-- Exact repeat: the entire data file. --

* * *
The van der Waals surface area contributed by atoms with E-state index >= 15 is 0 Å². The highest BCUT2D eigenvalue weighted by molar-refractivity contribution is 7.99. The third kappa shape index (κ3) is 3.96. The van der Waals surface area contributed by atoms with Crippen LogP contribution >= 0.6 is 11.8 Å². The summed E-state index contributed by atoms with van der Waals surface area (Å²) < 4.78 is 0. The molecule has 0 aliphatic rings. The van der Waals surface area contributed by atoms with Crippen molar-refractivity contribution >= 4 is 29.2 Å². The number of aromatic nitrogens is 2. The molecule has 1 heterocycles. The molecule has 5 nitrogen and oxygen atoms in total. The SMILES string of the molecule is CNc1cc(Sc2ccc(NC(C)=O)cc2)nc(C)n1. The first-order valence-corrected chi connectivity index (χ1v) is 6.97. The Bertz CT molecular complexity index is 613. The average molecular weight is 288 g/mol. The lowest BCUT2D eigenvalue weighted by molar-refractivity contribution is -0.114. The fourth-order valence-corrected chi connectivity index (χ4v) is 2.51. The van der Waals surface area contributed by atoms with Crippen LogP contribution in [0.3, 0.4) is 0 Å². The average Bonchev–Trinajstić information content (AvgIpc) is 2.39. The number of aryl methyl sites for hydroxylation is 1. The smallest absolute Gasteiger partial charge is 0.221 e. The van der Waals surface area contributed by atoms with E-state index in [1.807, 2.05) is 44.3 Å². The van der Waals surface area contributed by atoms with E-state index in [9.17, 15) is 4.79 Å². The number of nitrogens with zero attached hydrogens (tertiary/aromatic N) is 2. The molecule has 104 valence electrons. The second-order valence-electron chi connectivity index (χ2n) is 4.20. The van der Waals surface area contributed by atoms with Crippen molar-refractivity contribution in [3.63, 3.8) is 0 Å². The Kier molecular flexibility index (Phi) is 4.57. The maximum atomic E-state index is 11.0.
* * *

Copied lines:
The van der Waals surface area contributed by atoms with E-state index >= 15 is 0 Å². The highest BCUT2D eigenvalue weighted by molar-refractivity contribution is 7.99. The third kappa shape index (κ3) is 3.96. The van der Waals surface area contributed by atoms with Crippen LogP contribution >= 0.6 is 11.8 Å². The summed E-state index contributed by atoms with van der Waals surface area (Å²) < 4.78 is 0. The molecule has 0 aliphatic rings. The van der Waals surface area contributed by atoms with Crippen molar-refractivity contribution >= 4 is 29.2 Å². The number of aromatic nitrogens is 2. The molecule has 1 heterocycles. The molecule has 5 nitrogen and oxygen atoms in total. The SMILES string of the molecule is CNc1cc(Sc2ccc(NC(C)=O)cc2)nc(C)n1. The first-order valence-corrected chi connectivity index (χ1v) is 6.97. The Bertz CT molecular complexity index is 613. The average molecular weight is 288 g/mol. The lowest BCUT2D eigenvalue weighted by molar-refractivity contribution is -0.114. The fourth-order valence-corrected chi connectivity index (χ4v) is 2.51. The van der Waals surface area contributed by atoms with Crippen LogP contribution in [0.3, 0.4) is 0 Å². The average Bonchev–Trinajstić information content (AvgIpc) is 2.39. The number of aryl methyl sites for hydroxylation is 1. The smallest absolute Gasteiger partial charge is 0.221 e. The van der Waals surface area contributed by atoms with E-state index in [1.807, 2.05) is 44.3 Å². The van der Waals surface area contributed by atoms with E-state index in [9.17, 15) is 4.79 Å². The number of nitrogens with zero attached hydrogens (tertiary/aromatic N) is 2. The molecule has 104 valence electrons. The second-order valence-electron chi connectivity index (χ2n) is 4.20. The van der Waals surface area contributed by atoms with Crippen molar-refractivity contribution in [3.63, 3.8) is 0 Å². The Kier molecular flexibility index (Phi) is 4.57. The maximum atomic E-state index is 11.0.